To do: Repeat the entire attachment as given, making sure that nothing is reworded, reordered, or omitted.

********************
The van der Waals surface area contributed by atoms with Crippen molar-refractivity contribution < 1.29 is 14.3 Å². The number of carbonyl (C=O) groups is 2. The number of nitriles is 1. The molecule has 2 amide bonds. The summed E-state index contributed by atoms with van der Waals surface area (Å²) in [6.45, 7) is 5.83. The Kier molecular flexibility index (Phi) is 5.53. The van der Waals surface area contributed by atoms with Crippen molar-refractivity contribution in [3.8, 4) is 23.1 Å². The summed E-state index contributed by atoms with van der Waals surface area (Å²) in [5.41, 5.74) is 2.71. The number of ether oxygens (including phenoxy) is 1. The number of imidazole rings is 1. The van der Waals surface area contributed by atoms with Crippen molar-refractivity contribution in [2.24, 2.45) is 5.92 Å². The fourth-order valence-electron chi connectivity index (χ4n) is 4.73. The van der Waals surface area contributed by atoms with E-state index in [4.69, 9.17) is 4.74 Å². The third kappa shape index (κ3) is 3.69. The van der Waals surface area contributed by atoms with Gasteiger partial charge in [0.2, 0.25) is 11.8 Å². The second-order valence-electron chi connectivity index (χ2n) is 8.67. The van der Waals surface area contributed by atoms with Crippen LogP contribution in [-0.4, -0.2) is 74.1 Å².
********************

The van der Waals surface area contributed by atoms with Crippen molar-refractivity contribution < 1.29 is 14.3 Å². The number of carbonyl (C=O) groups is 2. The number of nitriles is 1. The molecule has 2 amide bonds. The summed E-state index contributed by atoms with van der Waals surface area (Å²) in [6.45, 7) is 5.83. The Kier molecular flexibility index (Phi) is 5.53. The van der Waals surface area contributed by atoms with Crippen molar-refractivity contribution in [3.8, 4) is 23.1 Å². The summed E-state index contributed by atoms with van der Waals surface area (Å²) in [5.41, 5.74) is 2.71. The number of ether oxygens (including phenoxy) is 1. The number of imidazole rings is 1. The van der Waals surface area contributed by atoms with Crippen molar-refractivity contribution in [2.24, 2.45) is 5.92 Å². The fourth-order valence-electron chi connectivity index (χ4n) is 4.73. The van der Waals surface area contributed by atoms with E-state index in [4.69, 9.17) is 4.74 Å². The third kappa shape index (κ3) is 3.69. The van der Waals surface area contributed by atoms with Gasteiger partial charge in [0.2, 0.25) is 11.8 Å². The second-order valence-electron chi connectivity index (χ2n) is 8.67. The van der Waals surface area contributed by atoms with Crippen LogP contribution in [-0.4, -0.2) is 74.1 Å².